This article from former Thunder Press Editor-in-Chief Terry Roorda (2000-2017) was published in the April 2022 30th-anniversary issue. For more great feature stories, please subscribe!
In the year 3022, a research team of paleo-moto archaeologists, which is a thing, have excavated a promising site and stumbled upon a trove of incalculable value. It is no less than the most comprehensive and granularly detailed chronicling of the period that has come to be known in academic circles as the Golden Age of American Motorcycling.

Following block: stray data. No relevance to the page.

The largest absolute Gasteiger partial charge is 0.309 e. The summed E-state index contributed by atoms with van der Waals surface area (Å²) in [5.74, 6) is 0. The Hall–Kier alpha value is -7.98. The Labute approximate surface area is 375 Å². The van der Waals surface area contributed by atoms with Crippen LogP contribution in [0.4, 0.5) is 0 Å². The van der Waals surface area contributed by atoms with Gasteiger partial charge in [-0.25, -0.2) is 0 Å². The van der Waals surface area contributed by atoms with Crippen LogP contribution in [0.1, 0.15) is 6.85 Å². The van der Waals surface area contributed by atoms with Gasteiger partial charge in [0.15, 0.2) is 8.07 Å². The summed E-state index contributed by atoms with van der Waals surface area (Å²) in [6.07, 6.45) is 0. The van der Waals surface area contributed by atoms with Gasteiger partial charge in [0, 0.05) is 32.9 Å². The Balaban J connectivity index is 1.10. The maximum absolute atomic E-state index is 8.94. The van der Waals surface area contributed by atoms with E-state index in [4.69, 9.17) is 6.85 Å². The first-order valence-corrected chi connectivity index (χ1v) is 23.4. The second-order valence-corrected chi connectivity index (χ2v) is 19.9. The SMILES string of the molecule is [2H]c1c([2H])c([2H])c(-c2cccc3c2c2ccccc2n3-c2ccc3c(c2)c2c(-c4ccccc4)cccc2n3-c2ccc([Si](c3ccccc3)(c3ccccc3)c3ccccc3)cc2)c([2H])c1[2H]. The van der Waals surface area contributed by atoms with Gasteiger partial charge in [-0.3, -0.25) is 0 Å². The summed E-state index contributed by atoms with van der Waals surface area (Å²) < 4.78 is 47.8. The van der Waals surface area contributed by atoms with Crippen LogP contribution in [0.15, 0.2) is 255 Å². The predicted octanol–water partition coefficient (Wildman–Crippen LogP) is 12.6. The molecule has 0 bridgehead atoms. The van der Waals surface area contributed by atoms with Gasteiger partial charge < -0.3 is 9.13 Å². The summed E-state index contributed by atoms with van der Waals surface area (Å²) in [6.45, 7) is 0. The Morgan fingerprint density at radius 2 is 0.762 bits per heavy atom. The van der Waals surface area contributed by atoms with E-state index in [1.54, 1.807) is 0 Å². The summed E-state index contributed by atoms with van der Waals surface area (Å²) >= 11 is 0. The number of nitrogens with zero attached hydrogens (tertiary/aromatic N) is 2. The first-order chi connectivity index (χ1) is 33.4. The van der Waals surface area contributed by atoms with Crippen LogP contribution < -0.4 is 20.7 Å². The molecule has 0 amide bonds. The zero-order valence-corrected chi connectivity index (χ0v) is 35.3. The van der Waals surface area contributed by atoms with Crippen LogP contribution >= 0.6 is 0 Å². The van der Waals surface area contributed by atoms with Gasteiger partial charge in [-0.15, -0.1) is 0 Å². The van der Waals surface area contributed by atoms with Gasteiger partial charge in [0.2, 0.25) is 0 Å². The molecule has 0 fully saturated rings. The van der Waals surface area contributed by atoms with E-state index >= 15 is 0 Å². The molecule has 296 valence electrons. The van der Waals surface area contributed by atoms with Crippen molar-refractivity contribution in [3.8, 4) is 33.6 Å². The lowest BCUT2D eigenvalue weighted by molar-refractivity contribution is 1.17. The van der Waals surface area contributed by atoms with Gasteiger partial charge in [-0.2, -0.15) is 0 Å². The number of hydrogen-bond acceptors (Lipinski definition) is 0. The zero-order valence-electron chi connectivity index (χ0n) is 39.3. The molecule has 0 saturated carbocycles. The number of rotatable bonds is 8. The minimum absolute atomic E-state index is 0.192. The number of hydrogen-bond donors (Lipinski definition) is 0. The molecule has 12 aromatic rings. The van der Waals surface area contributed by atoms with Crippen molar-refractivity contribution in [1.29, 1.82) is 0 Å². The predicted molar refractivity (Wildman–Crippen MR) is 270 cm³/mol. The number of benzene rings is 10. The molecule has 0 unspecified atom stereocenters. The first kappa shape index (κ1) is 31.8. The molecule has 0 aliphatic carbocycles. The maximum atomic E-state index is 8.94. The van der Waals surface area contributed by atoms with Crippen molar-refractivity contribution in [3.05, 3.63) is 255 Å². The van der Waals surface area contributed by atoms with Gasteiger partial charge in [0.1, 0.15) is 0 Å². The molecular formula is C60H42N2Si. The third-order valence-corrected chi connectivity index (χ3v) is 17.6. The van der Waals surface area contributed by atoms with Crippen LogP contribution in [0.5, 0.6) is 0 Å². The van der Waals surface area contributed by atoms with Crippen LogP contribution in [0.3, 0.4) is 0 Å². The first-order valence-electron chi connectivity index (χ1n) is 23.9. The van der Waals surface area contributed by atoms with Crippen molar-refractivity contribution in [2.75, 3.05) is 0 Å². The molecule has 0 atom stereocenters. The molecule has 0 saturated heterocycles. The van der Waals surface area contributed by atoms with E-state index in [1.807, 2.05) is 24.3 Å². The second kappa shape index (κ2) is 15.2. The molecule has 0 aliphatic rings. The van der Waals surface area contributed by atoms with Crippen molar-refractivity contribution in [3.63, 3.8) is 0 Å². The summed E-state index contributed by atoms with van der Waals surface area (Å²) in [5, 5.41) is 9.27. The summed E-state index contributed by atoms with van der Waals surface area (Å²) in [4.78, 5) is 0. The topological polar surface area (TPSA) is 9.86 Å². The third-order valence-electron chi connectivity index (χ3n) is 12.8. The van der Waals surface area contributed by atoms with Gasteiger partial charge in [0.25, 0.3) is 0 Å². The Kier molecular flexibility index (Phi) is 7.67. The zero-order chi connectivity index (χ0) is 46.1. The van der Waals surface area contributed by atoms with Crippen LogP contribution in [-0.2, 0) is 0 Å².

The researchers pore over the find awestruck and agape until, finally, the reverie is broken when a young female intern, more agape than the others, pipes up, “What in hell is a wienie-bite contest?” The question is met with a chorus of knowing chuckles from the rest of the team.
In the year 2005, a beehive of activity is taking place in Scotts Valley, California, because it’s the day before the press deadline and the staff has a book of 200 pages to wrangle to press, and the last-minute details are overwhelming.
The atmosphere is one of frazzled intensity bordering on hysteria when a female intern, more frazzled than the others, breaks the pall, piping up, “Why in hell can’t those people get their shit in on time?” The question is met with a chorus of knowing chuckles from the rest of the team.